Anatomy of a TVO System trade using call options
TVO stands for Total Volume Oscillator, an indicator I developed which uses volume data to determine accumulation and distribution in the market. It’s unique in that it doesn’t use price or any other kind of data other than volume in it’s calculation. The TVO System uses oscillator values to generate signals when to go long, short or stay in cash. It’s a relatively long term system (average hold time 5 to 10 weeks) so it does take a lot of patience to execute, but the resulting gains are often worth the wait. Trading SPY options with the system can often result in gains of 50-200%.
To give a better idea how it works, I’ll be posting details of all future trades. I realize that there’s so much to be learned from the winners and losers, so you’ll get to see them all. Here’s a chart of the most recent one…
1. On 9/25 the oscillator triggered a long signal at -5.4. We bought SPY Jan 15 calls at 4.77.
2. The correction took another leg down in October. Since we DO NOT use stops, we stayed in the trade.
It’s crucial to limit risk before taking a position. With options I always think of the risk as premium paid. That’s the most you could possibly lose, so you should be comfortable with that amount (usually 5-10% of capital). Then you can relax, have faith in the system and let it do the work. In fact, I went on a NH hiking vacation during that time and left the laptop at home. It was a great exercise in emotional control to say the least.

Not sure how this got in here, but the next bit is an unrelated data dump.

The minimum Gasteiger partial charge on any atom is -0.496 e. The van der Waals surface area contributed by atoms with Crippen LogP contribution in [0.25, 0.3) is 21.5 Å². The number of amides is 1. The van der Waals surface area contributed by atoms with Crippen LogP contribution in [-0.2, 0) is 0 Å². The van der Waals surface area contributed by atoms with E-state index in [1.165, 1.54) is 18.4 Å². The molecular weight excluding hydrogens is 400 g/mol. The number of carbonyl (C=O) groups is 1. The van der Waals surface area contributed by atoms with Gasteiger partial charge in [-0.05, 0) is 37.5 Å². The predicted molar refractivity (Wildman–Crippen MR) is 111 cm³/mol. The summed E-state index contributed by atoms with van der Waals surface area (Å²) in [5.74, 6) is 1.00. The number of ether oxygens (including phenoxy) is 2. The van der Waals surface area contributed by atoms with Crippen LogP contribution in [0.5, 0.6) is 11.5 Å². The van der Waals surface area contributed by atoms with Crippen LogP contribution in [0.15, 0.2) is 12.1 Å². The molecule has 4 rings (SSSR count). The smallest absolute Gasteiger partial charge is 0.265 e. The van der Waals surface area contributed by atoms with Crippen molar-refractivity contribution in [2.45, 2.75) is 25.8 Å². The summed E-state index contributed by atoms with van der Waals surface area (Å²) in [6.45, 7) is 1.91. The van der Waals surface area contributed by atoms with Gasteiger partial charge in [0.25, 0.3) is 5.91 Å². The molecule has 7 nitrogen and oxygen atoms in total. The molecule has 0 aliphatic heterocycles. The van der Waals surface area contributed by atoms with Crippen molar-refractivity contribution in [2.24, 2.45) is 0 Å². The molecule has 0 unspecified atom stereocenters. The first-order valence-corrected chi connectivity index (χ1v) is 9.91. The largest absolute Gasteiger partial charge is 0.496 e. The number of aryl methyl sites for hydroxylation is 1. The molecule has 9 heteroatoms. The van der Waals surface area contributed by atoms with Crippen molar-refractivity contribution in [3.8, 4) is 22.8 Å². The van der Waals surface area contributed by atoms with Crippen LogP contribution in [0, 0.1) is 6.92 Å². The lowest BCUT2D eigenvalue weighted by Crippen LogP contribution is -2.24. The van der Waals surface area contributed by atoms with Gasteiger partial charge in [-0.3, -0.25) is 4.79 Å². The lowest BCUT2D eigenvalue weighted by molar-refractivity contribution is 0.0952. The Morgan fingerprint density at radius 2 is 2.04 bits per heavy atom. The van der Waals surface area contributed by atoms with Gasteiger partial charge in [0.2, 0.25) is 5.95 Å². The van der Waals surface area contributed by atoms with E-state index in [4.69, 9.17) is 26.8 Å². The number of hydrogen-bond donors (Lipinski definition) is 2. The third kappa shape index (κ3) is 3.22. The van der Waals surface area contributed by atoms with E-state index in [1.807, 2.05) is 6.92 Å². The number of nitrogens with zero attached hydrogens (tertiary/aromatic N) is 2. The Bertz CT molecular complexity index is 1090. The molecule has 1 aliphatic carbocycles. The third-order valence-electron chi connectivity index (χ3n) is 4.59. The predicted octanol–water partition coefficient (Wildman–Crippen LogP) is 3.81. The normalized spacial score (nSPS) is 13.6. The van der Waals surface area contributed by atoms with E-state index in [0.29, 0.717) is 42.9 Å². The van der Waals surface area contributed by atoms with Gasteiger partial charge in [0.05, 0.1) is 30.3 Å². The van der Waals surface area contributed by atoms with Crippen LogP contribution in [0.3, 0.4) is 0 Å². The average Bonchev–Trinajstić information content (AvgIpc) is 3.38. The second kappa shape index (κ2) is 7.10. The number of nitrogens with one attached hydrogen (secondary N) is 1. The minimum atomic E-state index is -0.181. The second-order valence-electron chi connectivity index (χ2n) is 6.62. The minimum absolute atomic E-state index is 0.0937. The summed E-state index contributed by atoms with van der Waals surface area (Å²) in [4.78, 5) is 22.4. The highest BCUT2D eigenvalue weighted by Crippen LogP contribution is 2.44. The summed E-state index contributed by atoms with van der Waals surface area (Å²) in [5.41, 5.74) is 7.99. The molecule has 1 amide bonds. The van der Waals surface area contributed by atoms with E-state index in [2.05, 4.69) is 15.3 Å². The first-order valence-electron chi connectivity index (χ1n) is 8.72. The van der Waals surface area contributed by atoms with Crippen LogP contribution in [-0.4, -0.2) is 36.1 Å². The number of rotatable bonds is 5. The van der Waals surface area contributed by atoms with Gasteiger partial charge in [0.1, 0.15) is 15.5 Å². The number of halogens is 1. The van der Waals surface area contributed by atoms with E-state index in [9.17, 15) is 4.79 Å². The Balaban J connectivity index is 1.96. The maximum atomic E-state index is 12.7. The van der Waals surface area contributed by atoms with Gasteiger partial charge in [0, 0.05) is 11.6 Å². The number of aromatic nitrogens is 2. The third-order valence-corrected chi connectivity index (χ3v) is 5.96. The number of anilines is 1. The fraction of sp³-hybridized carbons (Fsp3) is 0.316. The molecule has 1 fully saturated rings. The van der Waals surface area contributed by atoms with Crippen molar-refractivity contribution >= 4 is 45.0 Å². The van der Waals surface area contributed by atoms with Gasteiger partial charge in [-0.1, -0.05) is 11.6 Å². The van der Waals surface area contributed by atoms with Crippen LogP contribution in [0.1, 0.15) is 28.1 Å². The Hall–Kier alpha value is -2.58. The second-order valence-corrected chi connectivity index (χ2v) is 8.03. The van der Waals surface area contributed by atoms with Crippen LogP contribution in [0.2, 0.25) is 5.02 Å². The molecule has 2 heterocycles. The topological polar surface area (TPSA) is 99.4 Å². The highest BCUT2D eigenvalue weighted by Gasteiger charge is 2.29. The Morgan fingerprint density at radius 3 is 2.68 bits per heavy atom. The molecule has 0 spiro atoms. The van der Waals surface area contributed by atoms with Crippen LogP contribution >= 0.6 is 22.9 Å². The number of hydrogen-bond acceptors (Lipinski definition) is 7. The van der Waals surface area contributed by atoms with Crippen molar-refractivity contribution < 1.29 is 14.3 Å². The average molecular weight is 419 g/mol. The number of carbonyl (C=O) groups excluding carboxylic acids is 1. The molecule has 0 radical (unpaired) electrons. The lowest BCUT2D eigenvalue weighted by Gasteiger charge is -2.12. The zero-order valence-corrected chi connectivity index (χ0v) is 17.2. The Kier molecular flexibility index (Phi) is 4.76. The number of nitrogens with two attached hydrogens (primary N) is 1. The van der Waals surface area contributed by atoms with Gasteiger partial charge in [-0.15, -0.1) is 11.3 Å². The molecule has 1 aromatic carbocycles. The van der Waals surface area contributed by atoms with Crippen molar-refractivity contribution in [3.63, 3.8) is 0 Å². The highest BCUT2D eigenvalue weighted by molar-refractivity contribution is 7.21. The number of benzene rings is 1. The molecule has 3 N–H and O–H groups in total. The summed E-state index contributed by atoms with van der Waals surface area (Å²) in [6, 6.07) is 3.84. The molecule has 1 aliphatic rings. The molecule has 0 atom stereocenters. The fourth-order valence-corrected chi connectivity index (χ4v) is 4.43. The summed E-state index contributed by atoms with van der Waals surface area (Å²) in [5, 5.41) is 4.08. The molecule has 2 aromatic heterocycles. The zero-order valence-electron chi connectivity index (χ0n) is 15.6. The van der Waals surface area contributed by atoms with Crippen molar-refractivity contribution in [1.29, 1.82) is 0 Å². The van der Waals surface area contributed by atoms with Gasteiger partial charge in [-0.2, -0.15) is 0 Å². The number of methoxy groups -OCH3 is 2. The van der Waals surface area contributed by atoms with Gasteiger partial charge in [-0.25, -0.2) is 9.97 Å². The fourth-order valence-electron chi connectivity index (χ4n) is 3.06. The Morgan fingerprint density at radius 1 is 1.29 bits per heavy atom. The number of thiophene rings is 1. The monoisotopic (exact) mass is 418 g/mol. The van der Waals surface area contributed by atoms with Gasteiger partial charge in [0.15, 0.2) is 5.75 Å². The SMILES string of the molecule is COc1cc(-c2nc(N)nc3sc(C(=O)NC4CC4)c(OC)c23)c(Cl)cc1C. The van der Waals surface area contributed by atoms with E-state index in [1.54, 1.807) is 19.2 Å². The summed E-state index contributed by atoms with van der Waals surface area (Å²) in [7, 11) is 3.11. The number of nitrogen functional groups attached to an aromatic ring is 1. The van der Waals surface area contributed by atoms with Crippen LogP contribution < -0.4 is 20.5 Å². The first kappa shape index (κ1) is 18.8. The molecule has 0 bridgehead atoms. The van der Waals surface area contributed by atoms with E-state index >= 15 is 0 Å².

3. On 10/16 we got another long signal at -9.3 (the values have never gone below -9.9 since 1978). We added by doubling our position with more SPY Jan 15 calls (this time at 1.05, a real bargain), averaging out our cost to 2.91, while only exposing a little more capital to our overall risk.
4. During the first 2 weeks of Nov the oscillator rose to +3.0, not quite high enough to get an exit signal. We ended up holding through what turned out to be a correction of time. This is when the bears were foaming at the mouth, scoffing when I said we weren’t even close to overbought. SPY was then between 202 and 204.
5. SPY reaches 207 and we exit. When everyone becomes a bull, it might just be time to leave the party. Actually the main reason for exiting at this point was to avoid further time decay eating into the options value before expiration. We sold our SPY calls on 12/4 at 8.37 for a 187% profit.
Above post was an actual trade. Performance results on this website dated prior to September 2014 for TVO (prior to May 2015 for HG), including backtesting and trade history, are simulated. Please read our full disclaimer.